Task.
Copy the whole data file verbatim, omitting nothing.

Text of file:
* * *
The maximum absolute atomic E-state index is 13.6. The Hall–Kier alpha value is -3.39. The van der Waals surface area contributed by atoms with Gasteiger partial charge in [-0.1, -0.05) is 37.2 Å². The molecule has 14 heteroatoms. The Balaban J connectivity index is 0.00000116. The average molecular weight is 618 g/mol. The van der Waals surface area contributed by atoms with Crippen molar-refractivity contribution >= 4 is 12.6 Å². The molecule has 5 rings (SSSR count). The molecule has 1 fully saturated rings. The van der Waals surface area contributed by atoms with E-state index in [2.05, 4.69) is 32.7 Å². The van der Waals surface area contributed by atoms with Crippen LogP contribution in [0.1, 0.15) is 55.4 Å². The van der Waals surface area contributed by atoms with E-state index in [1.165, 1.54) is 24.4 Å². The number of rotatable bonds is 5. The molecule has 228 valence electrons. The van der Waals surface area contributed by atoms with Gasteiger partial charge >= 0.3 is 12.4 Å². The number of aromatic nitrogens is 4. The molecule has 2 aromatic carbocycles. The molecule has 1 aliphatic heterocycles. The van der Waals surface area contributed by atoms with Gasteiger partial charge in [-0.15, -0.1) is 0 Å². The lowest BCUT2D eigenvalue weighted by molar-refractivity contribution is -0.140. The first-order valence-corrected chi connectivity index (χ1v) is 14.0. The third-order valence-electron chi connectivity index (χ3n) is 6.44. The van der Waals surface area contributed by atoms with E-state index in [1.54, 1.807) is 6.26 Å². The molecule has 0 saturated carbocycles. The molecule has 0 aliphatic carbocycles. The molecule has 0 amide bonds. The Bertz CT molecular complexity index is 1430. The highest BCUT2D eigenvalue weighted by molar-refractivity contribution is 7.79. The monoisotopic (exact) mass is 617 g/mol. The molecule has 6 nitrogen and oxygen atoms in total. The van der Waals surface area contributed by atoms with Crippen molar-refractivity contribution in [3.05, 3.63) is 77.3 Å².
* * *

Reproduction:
The maximum absolute atomic E-state index is 13.6. The Hall–Kier alpha value is -3.39. The van der Waals surface area contributed by atoms with Gasteiger partial charge in [-0.1, -0.05) is 37.2 Å². The molecule has 14 heteroatoms. The Balaban J connectivity index is 0.00000116. The average molecular weight is 618 g/mol. The van der Waals surface area contributed by atoms with Crippen molar-refractivity contribution >= 4 is 12.6 Å². The molecule has 5 rings (SSSR count). The molecule has 1 fully saturated rings. The van der Waals surface area contributed by atoms with E-state index in [2.05, 4.69) is 32.7 Å². The van der Waals surface area contributed by atoms with Crippen LogP contribution in [0.1, 0.15) is 55.4 Å². The van der Waals surface area contributed by atoms with E-state index in [1.165, 1.54) is 24.4 Å². The number of rotatable bonds is 5. The molecule has 228 valence electrons. The van der Waals surface area contributed by atoms with Gasteiger partial charge >= 0.3 is 12.4 Å². The number of aromatic nitrogens is 4. The molecule has 2 aromatic carbocycles. The molecule has 1 aliphatic heterocycles. The van der Waals surface area contributed by atoms with Gasteiger partial charge in [-0.15, -0.1) is 0 Å². The lowest BCUT2D eigenvalue weighted by molar-refractivity contribution is -0.140. The first-order valence-corrected chi connectivity index (χ1v) is 14.0. The third-order valence-electron chi connectivity index (χ3n) is 6.44. The van der Waals surface area contributed by atoms with E-state index in [1.54, 1.807) is 6.26 Å². The molecule has 0 saturated carbocycles. The molecule has 0 aliphatic carbocycles. The molecule has 0 amide bonds. The Bertz CT molecular complexity index is 1430. The highest BCUT2D eigenvalue weighted by molar-refractivity contribution is 7.79. The monoisotopic (exact) mass is 617 g/mol. The molecule has 6 nitrogen and oxygen atoms in total. The van der Waals surface area contributed by atoms with Crippen molar-refractivity contribution in [3.05, 3.63) is 77.3 Å².